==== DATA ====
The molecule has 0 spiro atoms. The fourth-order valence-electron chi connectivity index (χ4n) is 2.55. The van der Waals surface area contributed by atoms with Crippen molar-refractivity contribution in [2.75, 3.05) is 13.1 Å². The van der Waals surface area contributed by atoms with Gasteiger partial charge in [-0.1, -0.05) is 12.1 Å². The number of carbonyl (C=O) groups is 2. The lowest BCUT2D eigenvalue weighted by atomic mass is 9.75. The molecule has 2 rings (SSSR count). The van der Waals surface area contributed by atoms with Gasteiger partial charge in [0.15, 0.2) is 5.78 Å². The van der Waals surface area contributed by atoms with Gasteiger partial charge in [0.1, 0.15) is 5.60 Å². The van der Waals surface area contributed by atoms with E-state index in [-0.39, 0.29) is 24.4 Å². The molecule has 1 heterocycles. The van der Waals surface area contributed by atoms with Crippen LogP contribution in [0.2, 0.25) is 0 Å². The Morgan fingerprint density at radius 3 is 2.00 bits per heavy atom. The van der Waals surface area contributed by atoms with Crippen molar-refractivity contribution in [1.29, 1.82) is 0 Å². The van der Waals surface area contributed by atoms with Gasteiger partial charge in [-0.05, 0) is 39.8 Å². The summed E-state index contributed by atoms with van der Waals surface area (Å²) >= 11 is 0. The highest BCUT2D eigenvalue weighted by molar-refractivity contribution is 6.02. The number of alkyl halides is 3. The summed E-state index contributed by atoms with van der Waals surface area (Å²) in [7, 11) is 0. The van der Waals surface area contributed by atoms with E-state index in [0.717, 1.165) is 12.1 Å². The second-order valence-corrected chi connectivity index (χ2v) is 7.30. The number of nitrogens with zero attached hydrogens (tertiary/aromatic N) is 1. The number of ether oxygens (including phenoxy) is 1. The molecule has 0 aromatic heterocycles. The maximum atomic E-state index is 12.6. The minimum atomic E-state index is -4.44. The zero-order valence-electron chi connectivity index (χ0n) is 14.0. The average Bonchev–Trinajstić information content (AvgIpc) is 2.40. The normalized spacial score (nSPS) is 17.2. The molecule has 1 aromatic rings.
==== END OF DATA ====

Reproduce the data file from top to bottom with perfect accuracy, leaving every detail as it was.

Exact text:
The molecule has 0 spiro atoms. The fourth-order valence-electron chi connectivity index (χ4n) is 2.55. The van der Waals surface area contributed by atoms with Crippen molar-refractivity contribution in [2.75, 3.05) is 13.1 Å². The van der Waals surface area contributed by atoms with Gasteiger partial charge in [-0.1, -0.05) is 12.1 Å². The number of carbonyl (C=O) groups is 2. The lowest BCUT2D eigenvalue weighted by atomic mass is 9.75. The molecule has 2 rings (SSSR count). The van der Waals surface area contributed by atoms with Gasteiger partial charge in [0.15, 0.2) is 5.78 Å². The van der Waals surface area contributed by atoms with Gasteiger partial charge in [0.1, 0.15) is 5.60 Å². The van der Waals surface area contributed by atoms with E-state index in [-0.39, 0.29) is 24.4 Å². The molecule has 1 heterocycles. The van der Waals surface area contributed by atoms with Crippen LogP contribution in [0.2, 0.25) is 0 Å². The Morgan fingerprint density at radius 3 is 2.00 bits per heavy atom. The van der Waals surface area contributed by atoms with Crippen molar-refractivity contribution in [1.29, 1.82) is 0 Å². The van der Waals surface area contributed by atoms with Gasteiger partial charge in [-0.05, 0) is 39.8 Å². The summed E-state index contributed by atoms with van der Waals surface area (Å²) >= 11 is 0. The highest BCUT2D eigenvalue weighted by molar-refractivity contribution is 6.02. The number of alkyl halides is 3. The summed E-state index contributed by atoms with van der Waals surface area (Å²) in [7, 11) is 0. The van der Waals surface area contributed by atoms with E-state index in [0.717, 1.165) is 12.1 Å². The second-order valence-corrected chi connectivity index (χ2v) is 7.30. The number of nitrogens with zero attached hydrogens (tertiary/aromatic N) is 1. The number of ether oxygens (including phenoxy) is 1. The molecule has 0 aromatic heterocycles. The maximum atomic E-state index is 12.6. The minimum atomic E-state index is -4.44. The zero-order valence-electron chi connectivity index (χ0n) is 14.0. The average Bonchev–Trinajstić information content (AvgIpc) is 2.40. The normalized spacial score (nSPS) is 17.2. The molecule has 1 aromatic rings.